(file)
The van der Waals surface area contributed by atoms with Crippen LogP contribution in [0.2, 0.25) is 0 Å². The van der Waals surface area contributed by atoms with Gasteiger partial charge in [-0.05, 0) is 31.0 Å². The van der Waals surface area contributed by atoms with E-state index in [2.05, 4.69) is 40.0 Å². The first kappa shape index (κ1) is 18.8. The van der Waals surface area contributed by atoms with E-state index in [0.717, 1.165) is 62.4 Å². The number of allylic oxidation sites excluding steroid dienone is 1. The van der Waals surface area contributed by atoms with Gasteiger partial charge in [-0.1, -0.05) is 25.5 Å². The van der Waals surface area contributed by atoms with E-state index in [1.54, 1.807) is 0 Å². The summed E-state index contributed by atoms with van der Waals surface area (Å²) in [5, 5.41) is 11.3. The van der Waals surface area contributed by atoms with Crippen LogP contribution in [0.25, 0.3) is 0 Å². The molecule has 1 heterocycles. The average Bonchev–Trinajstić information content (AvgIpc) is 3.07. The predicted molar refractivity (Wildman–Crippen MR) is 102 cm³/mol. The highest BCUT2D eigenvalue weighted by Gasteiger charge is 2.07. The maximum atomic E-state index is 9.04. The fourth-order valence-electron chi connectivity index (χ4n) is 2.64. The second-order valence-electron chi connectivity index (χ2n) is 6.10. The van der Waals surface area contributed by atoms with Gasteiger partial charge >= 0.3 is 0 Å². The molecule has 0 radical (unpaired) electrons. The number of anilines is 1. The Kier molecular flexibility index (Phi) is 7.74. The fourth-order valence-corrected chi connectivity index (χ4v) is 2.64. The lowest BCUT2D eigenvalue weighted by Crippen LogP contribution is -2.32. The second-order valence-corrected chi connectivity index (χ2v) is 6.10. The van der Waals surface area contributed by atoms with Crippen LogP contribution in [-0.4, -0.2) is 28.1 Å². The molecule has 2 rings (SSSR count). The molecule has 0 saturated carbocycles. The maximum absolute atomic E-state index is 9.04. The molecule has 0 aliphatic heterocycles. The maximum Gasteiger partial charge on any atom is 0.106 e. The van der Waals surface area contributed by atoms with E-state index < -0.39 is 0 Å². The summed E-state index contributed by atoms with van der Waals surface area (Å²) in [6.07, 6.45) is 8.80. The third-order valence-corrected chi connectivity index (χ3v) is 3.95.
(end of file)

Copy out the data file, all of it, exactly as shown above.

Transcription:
The van der Waals surface area contributed by atoms with Crippen LogP contribution in [0.2, 0.25) is 0 Å². The van der Waals surface area contributed by atoms with Gasteiger partial charge in [-0.05, 0) is 31.0 Å². The van der Waals surface area contributed by atoms with E-state index in [2.05, 4.69) is 40.0 Å². The first kappa shape index (κ1) is 18.8. The van der Waals surface area contributed by atoms with E-state index in [0.717, 1.165) is 62.4 Å². The number of allylic oxidation sites excluding steroid dienone is 1. The van der Waals surface area contributed by atoms with Gasteiger partial charge in [-0.1, -0.05) is 25.5 Å². The van der Waals surface area contributed by atoms with E-state index in [1.54, 1.807) is 0 Å². The summed E-state index contributed by atoms with van der Waals surface area (Å²) in [5, 5.41) is 11.3. The van der Waals surface area contributed by atoms with Crippen LogP contribution in [0.25, 0.3) is 0 Å². The molecule has 1 heterocycles. The average Bonchev–Trinajstić information content (AvgIpc) is 3.07. The predicted molar refractivity (Wildman–Crippen MR) is 102 cm³/mol. The highest BCUT2D eigenvalue weighted by Gasteiger charge is 2.07. The maximum atomic E-state index is 9.04. The fourth-order valence-electron chi connectivity index (χ4n) is 2.64. The second-order valence-electron chi connectivity index (χ2n) is 6.10. The van der Waals surface area contributed by atoms with Gasteiger partial charge >= 0.3 is 0 Å². The molecule has 0 radical (unpaired) electrons. The number of anilines is 1. The Kier molecular flexibility index (Phi) is 7.74. The fourth-order valence-corrected chi connectivity index (χ4v) is 2.64. The lowest BCUT2D eigenvalue weighted by Crippen LogP contribution is -2.32. The second-order valence-corrected chi connectivity index (χ2v) is 6.10. The van der Waals surface area contributed by atoms with Crippen LogP contribution in [-0.4, -0.2) is 28.1 Å². The molecule has 2 rings (SSSR count). The molecule has 0 saturated carbocycles. The maximum absolute atomic E-state index is 9.04. The molecule has 0 aliphatic heterocycles. The maximum Gasteiger partial charge on any atom is 0.106 e. The van der Waals surface area contributed by atoms with E-state index < -0.39 is 0 Å². The summed E-state index contributed by atoms with van der Waals surface area (Å²) in [6.07, 6.45) is 8.80. The third-order valence-corrected chi connectivity index (χ3v) is 3.95.